By Sam Schechner and Valentina Pop
Alphabet Inc.'s Google has bowed to pressure from European Union antitrust chief Margrethe Vestager in offering better terms to rival search engines that want to appear on Android phones under a EUR4.3 billion antitrust decision against the tech giant.
Under the new terms, disclosed online earlier this week, Google will effectively charge other search engines less money, and sometimes no money, to appear on a "choice screen" that allows new Android-phone users in Europe to choose a default search engine.
The changes show how Ms. Vestager is taking a tougher stance on the U.S. tech giant, two weeks after she acknowledged that the record fines she has slapped on Google weren't "doing the trick" and that more sweeping remedies are needed.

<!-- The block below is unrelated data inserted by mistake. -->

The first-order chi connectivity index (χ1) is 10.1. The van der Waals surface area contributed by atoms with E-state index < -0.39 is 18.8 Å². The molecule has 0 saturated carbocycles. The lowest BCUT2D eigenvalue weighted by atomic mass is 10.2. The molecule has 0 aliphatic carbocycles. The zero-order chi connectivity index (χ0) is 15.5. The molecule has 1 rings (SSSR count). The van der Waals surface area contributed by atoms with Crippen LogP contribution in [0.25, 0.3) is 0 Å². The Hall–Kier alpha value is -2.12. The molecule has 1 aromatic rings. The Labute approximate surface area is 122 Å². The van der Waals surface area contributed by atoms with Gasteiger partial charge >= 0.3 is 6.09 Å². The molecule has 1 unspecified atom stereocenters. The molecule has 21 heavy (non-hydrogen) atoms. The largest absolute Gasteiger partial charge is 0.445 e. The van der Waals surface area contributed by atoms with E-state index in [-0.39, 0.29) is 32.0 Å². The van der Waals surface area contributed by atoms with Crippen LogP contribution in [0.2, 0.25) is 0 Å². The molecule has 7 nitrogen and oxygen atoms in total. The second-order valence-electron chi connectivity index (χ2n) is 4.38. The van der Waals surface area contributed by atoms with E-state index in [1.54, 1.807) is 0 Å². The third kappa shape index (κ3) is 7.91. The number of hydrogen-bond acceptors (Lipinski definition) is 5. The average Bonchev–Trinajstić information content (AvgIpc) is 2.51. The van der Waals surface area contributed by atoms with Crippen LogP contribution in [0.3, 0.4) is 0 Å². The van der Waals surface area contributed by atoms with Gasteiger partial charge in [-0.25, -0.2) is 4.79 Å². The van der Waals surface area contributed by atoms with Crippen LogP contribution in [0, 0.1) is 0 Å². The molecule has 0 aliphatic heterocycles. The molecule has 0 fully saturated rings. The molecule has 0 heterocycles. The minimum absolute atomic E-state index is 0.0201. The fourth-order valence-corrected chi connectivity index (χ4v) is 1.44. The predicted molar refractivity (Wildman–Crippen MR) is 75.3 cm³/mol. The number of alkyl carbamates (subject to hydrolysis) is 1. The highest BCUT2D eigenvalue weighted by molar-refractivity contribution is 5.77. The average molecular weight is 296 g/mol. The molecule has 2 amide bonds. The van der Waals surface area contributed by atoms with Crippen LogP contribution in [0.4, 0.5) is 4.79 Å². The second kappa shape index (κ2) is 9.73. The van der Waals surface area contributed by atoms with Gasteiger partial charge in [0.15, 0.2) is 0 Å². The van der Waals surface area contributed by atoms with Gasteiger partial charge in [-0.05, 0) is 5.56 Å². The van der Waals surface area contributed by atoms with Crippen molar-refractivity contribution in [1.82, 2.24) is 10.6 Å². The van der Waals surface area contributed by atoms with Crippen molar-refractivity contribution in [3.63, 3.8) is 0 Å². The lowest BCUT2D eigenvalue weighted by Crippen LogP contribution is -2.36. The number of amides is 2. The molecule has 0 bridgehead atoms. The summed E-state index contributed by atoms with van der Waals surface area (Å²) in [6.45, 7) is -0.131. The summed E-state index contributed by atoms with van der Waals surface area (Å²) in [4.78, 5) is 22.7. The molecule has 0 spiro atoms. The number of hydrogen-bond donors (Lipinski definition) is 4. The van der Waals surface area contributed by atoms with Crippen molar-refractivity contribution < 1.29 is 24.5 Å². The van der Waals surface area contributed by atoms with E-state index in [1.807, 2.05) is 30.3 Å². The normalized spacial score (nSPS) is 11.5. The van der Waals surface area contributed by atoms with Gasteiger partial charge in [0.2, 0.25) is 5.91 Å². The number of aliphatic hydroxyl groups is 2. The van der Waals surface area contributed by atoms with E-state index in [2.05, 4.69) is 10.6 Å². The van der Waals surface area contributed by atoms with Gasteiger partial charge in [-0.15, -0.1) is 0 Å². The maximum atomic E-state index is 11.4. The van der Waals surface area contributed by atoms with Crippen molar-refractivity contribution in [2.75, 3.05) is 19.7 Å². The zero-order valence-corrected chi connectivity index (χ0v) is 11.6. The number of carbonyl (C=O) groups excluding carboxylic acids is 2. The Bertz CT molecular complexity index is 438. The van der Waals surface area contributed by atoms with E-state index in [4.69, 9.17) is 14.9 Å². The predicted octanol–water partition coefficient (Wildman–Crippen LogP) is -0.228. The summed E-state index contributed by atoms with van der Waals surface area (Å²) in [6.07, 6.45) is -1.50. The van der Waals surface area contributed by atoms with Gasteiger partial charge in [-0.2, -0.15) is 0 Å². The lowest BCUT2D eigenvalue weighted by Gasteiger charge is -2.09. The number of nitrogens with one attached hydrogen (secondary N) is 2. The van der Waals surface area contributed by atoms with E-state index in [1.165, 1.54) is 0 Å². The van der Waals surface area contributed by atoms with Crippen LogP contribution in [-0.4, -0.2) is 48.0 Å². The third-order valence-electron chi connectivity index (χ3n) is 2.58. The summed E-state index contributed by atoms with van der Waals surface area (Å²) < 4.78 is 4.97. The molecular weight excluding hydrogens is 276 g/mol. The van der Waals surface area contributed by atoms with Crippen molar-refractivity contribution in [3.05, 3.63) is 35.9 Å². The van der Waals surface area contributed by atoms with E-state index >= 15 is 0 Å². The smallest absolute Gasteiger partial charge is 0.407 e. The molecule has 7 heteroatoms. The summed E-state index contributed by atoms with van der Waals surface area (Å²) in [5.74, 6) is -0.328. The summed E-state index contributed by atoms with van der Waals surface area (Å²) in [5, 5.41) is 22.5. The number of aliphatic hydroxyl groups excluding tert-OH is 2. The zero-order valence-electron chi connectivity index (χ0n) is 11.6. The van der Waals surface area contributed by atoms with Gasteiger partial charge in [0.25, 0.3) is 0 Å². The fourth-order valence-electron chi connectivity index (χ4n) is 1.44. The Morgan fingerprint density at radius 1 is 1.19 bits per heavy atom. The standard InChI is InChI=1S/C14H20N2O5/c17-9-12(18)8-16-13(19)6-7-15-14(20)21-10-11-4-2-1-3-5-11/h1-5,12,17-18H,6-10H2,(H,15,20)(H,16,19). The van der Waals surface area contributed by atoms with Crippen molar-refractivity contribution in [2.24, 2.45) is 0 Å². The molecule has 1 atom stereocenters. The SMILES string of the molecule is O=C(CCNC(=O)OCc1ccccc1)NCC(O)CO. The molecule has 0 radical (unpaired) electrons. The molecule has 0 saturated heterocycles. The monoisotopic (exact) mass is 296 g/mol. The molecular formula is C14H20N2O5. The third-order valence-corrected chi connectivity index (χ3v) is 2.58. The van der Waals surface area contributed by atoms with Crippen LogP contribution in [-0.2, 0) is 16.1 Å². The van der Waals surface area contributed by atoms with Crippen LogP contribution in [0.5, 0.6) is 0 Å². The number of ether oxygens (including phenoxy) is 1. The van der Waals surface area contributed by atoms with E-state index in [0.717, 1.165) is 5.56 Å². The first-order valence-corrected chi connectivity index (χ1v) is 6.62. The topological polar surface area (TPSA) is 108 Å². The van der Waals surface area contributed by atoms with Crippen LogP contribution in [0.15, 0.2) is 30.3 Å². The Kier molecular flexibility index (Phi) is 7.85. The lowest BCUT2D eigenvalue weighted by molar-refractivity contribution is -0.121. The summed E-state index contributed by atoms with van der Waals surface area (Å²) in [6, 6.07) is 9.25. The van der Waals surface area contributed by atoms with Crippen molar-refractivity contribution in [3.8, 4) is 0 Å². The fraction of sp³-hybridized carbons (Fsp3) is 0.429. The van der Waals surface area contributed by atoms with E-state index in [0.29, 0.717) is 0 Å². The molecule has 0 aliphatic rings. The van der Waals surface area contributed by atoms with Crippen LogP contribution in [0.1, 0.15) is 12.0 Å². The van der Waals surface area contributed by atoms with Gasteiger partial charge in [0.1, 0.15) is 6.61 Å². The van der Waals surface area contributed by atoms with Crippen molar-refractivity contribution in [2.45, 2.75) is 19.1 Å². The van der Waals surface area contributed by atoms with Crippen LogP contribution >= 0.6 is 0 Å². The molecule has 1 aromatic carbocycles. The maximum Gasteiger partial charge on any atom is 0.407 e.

"We have been discussing the choice screen mechanism with Google," a spokeswoman for Ms. Vestager said. A Google spokeswoman declined to comment beyond the online statement, which says the changes were "developed in consultation with the European Commission," the EU's antitrust enforcer, and will take effect in March.
Write to Sam Schechner at firstname.lastname@example.org and Valentina Pop at email@example.com
(END) Dow Jones Newswires
October 23, 2019 13:02 ET (17:02 GMT)Copyright (c) 2019 Dow Jones & Company, Inc.